Saturday, November 10, 2007

Lesson: Work for FEMA, Don't Get Helped by It

The sad comedy-drama of the FEMA trailers sent to the Gulf Coast, New Orleans and Mississippi alike, just got a new chapter. These trailers, which have been home to hurricane and flood victims for a year and a half now in thousands of cases, have been long since known not to have been put through the "curing" process (due to rushed FEMA orders) that ventilates out the toxic formaldehyde fumes. This year, FEMA had finally agreed to have the trailers tested for the fumes, although the testing, by the Centers for Disease Control, has been repeatedly postponed.

Friday's Washington Post, following up a report by CBS, adds the latest twist: FEMA prohibits its own employees from entering the same trailers in agency storage. But, lest you think that's a double standard, FEMA head David Paulison demurs:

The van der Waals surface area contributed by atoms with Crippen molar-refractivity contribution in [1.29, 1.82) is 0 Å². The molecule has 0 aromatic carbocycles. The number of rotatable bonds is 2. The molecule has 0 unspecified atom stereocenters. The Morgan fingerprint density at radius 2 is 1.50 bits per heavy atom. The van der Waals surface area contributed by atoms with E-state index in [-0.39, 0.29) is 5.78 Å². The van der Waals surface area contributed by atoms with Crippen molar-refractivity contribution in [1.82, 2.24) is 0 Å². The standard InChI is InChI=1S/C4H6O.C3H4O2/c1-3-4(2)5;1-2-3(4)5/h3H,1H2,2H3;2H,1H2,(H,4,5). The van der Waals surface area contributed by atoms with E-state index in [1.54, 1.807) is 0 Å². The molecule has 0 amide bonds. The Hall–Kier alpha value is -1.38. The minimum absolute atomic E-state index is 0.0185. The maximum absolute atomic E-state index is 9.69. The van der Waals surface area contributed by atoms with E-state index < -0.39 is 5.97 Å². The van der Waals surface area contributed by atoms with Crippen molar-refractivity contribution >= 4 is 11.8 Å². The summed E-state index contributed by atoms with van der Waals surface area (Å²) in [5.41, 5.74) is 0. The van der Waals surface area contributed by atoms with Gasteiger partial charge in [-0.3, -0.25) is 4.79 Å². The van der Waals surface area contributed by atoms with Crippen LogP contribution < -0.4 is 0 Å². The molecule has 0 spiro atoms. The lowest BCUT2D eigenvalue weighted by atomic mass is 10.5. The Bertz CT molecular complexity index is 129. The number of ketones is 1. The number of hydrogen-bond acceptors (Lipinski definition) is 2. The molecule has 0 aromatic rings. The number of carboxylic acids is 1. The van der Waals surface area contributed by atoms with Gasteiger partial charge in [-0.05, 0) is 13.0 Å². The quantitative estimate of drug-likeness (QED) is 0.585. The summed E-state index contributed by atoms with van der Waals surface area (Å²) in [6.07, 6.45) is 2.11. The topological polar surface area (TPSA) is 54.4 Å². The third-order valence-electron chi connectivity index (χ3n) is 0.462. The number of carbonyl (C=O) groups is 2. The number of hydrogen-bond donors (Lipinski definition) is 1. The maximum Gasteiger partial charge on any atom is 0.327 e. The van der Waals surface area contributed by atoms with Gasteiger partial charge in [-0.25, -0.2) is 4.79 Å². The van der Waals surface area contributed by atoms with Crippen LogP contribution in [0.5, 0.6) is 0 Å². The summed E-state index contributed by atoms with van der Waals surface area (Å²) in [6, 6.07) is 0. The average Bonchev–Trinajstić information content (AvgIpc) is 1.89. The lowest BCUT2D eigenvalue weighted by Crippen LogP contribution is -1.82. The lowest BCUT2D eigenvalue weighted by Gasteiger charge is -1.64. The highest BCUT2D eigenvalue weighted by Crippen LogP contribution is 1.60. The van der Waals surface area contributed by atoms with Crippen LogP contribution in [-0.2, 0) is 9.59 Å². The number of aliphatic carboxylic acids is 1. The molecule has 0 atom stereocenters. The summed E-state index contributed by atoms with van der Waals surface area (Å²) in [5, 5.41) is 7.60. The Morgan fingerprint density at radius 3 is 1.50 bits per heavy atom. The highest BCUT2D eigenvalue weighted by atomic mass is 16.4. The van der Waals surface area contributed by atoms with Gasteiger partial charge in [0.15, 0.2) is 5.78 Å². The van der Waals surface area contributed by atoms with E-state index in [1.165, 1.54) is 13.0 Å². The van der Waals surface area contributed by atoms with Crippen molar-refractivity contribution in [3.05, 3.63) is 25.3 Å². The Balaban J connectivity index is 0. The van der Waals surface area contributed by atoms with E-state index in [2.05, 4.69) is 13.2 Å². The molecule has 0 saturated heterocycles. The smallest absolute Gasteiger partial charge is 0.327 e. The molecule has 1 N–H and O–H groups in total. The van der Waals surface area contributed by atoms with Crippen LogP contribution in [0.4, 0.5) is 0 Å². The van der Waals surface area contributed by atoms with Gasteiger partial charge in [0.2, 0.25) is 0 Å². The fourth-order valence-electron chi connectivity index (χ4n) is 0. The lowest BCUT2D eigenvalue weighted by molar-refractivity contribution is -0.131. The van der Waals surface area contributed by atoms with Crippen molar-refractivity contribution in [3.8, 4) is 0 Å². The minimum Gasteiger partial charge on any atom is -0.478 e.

Paulison said there is no double standard for Katrina survivors and FEMA employees. Instead, he said, the difference is between trailers that have been aired out by occupants and those sealed in storage. A new FEMA memo states that the latter be ventilated by forced-air pump for 30 minutes before any entry by workers, Knocke said.

"Aired out by occupants"? Herein may lie a clue to the postponements. Testing the trailers in the heat midsummer, when the vehicles' windows are shut and the AC is on, might result in higher, even dangerous, levels of the noxious fumes than after Thanksgiving, when trailer inhabitants may actually have had the windows open for a few weeks. Never too late to let the evidence blow away.